What every home seller should know
Estate agents are starting to worry now about making the festive season more productive in terms of home sales, because listings tend to dry up between the end of November and the middle of January, mainly due to the belief often held by sellers that no-one wants to shop for a home during the holidays.
But, the experts say, that’s a myth, and neither agents nor home sellers should buy into it.
Rudi Botha, chief executive officer of BetterBond says the holidays are one of the best times of the year to put a home on sale and on show.
Couples are off work and families are together, so it is a great time for buyers to look, and because of the smaller number of new listings, the chances are that the property will get a much higher rate of exposure during its first month on the market – when the likelihood of a sale is highest – than at other times of the year, he explains.
Writing in the latest issue of BetterNews, he says other things for sellers who are cautious about listing now to consider are the following:
1. Buyers are keen to take advantage of low interest rates and higher affordability of housing right now.
Property lessons from Hurricane Sandy
The owner takes responsibility when the property sold is hit by a major disaster before the buyer takes transfer - owners should read cover clauses.
Tony Clarke, managing director of the Rawson Property Group, says insurance policies on property usually include clauses which reduce the compensation for which they are responsible, if and when a force majeure takes place in the insured property’s area – and this is understandable because weather catastrophes like the recent Hurricane Sandy on the East Coast of the USA have the potential to bankrupt an insurance group.
Flood insurance can be especially tricky if the home is sited in a known 50 or 100 year flood plain – as, for example, many of those washed away in the Laingsburg floods of 1981 were.
Today most municipal regulations are stringent about allowing building in flood plains, but the fact remains that many hundreds of South African homes are in such areas.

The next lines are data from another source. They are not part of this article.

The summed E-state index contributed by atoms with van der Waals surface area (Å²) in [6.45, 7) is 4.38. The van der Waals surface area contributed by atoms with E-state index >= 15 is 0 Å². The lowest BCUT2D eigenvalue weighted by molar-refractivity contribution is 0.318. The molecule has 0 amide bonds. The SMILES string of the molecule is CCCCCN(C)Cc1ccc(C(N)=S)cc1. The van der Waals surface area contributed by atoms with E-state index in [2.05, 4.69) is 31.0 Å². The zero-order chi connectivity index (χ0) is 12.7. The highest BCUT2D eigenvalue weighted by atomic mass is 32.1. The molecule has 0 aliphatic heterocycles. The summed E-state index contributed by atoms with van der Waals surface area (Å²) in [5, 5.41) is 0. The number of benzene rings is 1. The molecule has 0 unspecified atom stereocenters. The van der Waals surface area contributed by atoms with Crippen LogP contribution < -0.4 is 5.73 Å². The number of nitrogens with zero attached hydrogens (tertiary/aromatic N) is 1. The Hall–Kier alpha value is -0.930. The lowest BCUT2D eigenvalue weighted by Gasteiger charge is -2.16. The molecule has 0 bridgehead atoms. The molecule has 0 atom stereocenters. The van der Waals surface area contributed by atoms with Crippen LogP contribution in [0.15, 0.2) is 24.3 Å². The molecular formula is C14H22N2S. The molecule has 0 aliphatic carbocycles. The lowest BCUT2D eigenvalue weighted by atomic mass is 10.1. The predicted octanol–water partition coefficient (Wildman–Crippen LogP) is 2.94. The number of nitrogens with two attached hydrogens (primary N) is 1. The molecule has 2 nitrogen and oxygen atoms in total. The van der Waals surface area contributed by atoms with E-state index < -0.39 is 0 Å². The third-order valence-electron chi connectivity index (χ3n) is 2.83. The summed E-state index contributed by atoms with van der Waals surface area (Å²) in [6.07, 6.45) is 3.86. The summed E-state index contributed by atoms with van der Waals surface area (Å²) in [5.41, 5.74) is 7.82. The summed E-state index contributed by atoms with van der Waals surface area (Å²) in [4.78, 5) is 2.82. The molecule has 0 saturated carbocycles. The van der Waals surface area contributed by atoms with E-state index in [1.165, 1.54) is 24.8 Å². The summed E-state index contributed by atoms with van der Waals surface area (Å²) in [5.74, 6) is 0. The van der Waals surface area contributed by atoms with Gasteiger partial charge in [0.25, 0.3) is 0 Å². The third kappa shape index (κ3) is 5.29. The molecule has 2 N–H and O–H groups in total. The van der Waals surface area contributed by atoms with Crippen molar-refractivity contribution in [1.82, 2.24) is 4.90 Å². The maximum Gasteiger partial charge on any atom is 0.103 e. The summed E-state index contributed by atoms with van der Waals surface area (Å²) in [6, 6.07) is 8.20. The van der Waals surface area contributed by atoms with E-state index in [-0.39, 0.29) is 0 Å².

Clarke points out that when this is the case:
1. It is the seller’s duty to draw the attention of the buyer to this
Tips on buying a sectional title home
You are standing on the balcony of a flat overlooking the ocean and imagining yourself sitting on a deck chair sipping your favourite drink.
Beneath is a lush green garden with colourful flower beds, a play park for children and a sparkling blue swimming pool.
You have already calculated that if you cut back on some luxuries, you can afford to buy the flat.
Before you sign the offer to purchase, there are a number of issues which you need to consider.
As with almost everything in life, owning a sectional title unit has its advantages and its disadvantages.
Here is what you should be aware of:
Sectional title under administration
The worst thing that can possibly happen to a sectional title scheme is for it to be placed under administration.
This is according to Michael Bauer, general manager for IHFM, the sectional title management company, who explains this happens where a creditor applies to the courts for the scheme to be placed under administration as the scheme is insolvent, badly managed or is not fully functional. The courts would decide who the administrator would be and the administrator effectively takes the place of the trustees.
The problem here is that the administrator could then appoint a managing agent and receive the administration fee every month but is not bound to report back to the courts nor the owners on the progress of the recovery of the sectional title scheme’s financial health.
What has happened in the past, too, is unscrupulous managing agents have gotten schemes placed under administration purposely, in order to reap the benefits of management fees paid to them every month for no service.